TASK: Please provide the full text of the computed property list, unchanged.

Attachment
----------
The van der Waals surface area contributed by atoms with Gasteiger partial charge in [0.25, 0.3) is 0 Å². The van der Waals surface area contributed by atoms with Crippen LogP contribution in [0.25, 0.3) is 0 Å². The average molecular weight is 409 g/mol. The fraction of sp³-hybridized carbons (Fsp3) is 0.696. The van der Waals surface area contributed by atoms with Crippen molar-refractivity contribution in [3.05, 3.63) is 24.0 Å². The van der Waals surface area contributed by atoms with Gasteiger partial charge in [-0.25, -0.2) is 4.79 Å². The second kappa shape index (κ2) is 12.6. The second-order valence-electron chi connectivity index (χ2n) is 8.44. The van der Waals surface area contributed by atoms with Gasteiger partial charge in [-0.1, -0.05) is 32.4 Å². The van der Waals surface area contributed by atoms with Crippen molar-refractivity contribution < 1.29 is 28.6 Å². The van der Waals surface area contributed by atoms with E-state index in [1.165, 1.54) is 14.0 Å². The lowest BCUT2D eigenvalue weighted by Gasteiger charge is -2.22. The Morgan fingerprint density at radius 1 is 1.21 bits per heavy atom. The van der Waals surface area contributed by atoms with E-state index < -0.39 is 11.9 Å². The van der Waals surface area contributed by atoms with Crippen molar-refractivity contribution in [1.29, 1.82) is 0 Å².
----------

The van der Waals surface area contributed by atoms with Gasteiger partial charge in [0.25, 0.3) is 0 Å². The van der Waals surface area contributed by atoms with Crippen LogP contribution in [0.25, 0.3) is 0 Å². The average molecular weight is 409 g/mol. The fraction of sp³-hybridized carbons (Fsp3) is 0.696. The van der Waals surface area contributed by atoms with Crippen molar-refractivity contribution in [3.05, 3.63) is 24.0 Å². The van der Waals surface area contributed by atoms with Gasteiger partial charge in [-0.25, -0.2) is 4.79 Å². The second kappa shape index (κ2) is 12.6. The second-order valence-electron chi connectivity index (χ2n) is 8.44. The van der Waals surface area contributed by atoms with Gasteiger partial charge in [-0.1, -0.05) is 32.4 Å². The van der Waals surface area contributed by atoms with Crippen molar-refractivity contribution < 1.29 is 28.6 Å². The van der Waals surface area contributed by atoms with E-state index in [1.165, 1.54) is 14.0 Å². The lowest BCUT2D eigenvalue weighted by Gasteiger charge is -2.22. The Morgan fingerprint density at radius 1 is 1.21 bits per heavy atom. The van der Waals surface area contributed by atoms with E-state index < -0.39 is 11.9 Å². The van der Waals surface area contributed by atoms with Crippen molar-refractivity contribution in [1.29, 1.82) is 0 Å².